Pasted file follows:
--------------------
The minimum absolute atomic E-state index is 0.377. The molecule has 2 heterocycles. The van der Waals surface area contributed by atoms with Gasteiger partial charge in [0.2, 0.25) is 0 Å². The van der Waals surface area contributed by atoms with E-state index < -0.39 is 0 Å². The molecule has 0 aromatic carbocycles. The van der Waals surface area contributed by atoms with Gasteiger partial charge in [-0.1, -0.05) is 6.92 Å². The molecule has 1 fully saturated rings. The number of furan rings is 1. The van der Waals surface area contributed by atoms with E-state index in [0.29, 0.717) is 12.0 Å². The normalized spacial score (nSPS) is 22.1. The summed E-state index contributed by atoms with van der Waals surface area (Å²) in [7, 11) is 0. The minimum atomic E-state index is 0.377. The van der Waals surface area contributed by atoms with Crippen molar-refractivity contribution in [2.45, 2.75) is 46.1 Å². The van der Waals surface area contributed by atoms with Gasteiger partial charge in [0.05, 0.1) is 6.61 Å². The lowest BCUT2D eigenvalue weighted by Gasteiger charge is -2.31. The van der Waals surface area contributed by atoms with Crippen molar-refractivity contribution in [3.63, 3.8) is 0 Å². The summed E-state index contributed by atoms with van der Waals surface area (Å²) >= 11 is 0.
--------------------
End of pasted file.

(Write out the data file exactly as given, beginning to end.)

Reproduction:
The minimum absolute atomic E-state index is 0.377. The molecule has 2 heterocycles. The van der Waals surface area contributed by atoms with Gasteiger partial charge in [0.2, 0.25) is 0 Å². The van der Waals surface area contributed by atoms with E-state index < -0.39 is 0 Å². The molecule has 0 aromatic carbocycles. The van der Waals surface area contributed by atoms with Gasteiger partial charge in [-0.1, -0.05) is 6.92 Å². The molecule has 1 fully saturated rings. The number of furan rings is 1. The van der Waals surface area contributed by atoms with E-state index in [0.29, 0.717) is 12.0 Å². The normalized spacial score (nSPS) is 22.1. The summed E-state index contributed by atoms with van der Waals surface area (Å²) in [7, 11) is 0. The minimum atomic E-state index is 0.377. The van der Waals surface area contributed by atoms with Crippen molar-refractivity contribution in [2.45, 2.75) is 46.1 Å². The van der Waals surface area contributed by atoms with Gasteiger partial charge in [0.05, 0.1) is 6.61 Å². The lowest BCUT2D eigenvalue weighted by Gasteiger charge is -2.31. The van der Waals surface area contributed by atoms with Crippen molar-refractivity contribution in [3.63, 3.8) is 0 Å². The summed E-state index contributed by atoms with van der Waals surface area (Å²) >= 11 is 0.